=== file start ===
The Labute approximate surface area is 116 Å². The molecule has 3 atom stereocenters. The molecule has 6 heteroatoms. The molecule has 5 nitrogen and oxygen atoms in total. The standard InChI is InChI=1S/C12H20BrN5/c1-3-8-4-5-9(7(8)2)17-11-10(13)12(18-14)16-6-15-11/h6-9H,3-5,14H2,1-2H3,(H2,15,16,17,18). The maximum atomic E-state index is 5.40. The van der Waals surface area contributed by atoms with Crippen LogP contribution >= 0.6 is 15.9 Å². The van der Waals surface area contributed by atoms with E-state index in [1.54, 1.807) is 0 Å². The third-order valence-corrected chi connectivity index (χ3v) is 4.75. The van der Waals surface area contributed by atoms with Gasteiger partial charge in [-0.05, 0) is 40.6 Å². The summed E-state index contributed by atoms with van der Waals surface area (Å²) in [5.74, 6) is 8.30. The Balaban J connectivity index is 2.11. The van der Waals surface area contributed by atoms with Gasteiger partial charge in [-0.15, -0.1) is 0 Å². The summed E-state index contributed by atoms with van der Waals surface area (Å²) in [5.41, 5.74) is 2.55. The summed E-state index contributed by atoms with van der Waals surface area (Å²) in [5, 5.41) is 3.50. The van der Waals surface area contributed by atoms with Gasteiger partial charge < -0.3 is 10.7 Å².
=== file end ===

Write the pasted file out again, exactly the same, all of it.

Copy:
The Labute approximate surface area is 116 Å². The molecule has 3 atom stereocenters. The molecule has 6 heteroatoms. The molecule has 5 nitrogen and oxygen atoms in total. The standard InChI is InChI=1S/C12H20BrN5/c1-3-8-4-5-9(7(8)2)17-11-10(13)12(18-14)16-6-15-11/h6-9H,3-5,14H2,1-2H3,(H2,15,16,17,18). The maximum atomic E-state index is 5.40. The van der Waals surface area contributed by atoms with Crippen LogP contribution >= 0.6 is 15.9 Å². The van der Waals surface area contributed by atoms with E-state index in [1.54, 1.807) is 0 Å². The third-order valence-corrected chi connectivity index (χ3v) is 4.75. The van der Waals surface area contributed by atoms with Gasteiger partial charge in [-0.05, 0) is 40.6 Å². The summed E-state index contributed by atoms with van der Waals surface area (Å²) in [5.74, 6) is 8.30. The Balaban J connectivity index is 2.11. The van der Waals surface area contributed by atoms with Gasteiger partial charge in [-0.15, -0.1) is 0 Å². The summed E-state index contributed by atoms with van der Waals surface area (Å²) in [5.41, 5.74) is 2.55. The summed E-state index contributed by atoms with van der Waals surface area (Å²) in [5, 5.41) is 3.50. The van der Waals surface area contributed by atoms with Gasteiger partial charge < -0.3 is 10.7 Å².